Monday, November 27, 2006

Seattle Center, Early 21st Century

We had lunch in the Seattle Center's Center House, according to local mythology the original indoor food court, then copied to all the big malls (Seattle's Northgate serving as a "big mall" prototype, as did Portland's Lloyd Center).

Dawn had a berry smoothie, which Tara and I shared, along with our pizza slices and bread sticks.

The Koreans held center stage, providing dances to music, with lots of young Seattleites in on the act.

Nearer the entrance: a large scale model railroad set in some idyllic Norman Rockwell style urbia, closer to the Horseless Carriage Era (which we're still very much in, but no one calls 'em that anymore).

I keep thinking the Bubbleator started its career in this building, but it's the other way around: it moved to Center House after KeyArena was remodeled into a sports stadium.

I just ran a fact check on the Bubbleator's story over the web, a 21st Century asset hard to foresee as recently as 1962 (when the Seattle World's Fair opened, myself a visitor at age 4), although Vannevar Bush aimed pretty well in his 1945 MEMEX prophecy, As We May Think.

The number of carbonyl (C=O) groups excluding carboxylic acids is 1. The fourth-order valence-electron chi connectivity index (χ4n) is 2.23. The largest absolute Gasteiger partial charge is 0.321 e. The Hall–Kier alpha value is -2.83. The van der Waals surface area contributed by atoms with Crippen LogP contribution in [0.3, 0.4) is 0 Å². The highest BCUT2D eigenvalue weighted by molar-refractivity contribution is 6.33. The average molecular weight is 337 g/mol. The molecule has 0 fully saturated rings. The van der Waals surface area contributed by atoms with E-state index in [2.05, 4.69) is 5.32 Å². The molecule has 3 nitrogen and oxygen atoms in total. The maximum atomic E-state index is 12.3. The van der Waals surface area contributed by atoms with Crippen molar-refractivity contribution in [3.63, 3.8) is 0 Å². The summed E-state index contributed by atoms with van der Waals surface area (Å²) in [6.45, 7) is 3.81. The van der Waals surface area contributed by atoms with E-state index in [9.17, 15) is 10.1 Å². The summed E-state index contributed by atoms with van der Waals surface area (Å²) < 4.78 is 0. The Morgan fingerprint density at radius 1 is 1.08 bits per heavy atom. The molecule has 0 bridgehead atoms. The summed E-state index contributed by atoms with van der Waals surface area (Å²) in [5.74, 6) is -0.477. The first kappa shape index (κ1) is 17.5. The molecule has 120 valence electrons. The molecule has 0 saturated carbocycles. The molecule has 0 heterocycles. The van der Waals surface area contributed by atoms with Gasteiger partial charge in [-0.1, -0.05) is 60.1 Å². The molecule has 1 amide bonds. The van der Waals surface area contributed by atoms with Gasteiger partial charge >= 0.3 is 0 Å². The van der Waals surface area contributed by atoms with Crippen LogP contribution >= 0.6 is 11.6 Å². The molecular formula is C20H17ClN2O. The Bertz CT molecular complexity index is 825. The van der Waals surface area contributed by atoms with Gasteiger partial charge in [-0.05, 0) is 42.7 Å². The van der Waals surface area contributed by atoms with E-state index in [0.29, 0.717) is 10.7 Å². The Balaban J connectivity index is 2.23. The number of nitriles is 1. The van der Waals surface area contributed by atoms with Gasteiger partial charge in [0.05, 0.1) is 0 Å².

Anyway, we rode an ordinary elevator to find free eating tables on the 2nd floor, one up from the crowded Food Circus. Families were pushing giant chess pieces in the alcove next to ours, while strange-talkin' vets with laptops availed themselves of free wireless.

We chose Center House after discovering the Dead Sea Scrolls were booked until evening, and figuring we didn't have time for the whole science museum. Some Food Circus food, and a quick tour of the Space Needle satisfied our craving for some Seattle high culture, having already seen Bodies on the trip north, plus we'd stopped at Math n' Stuff earlier that morning.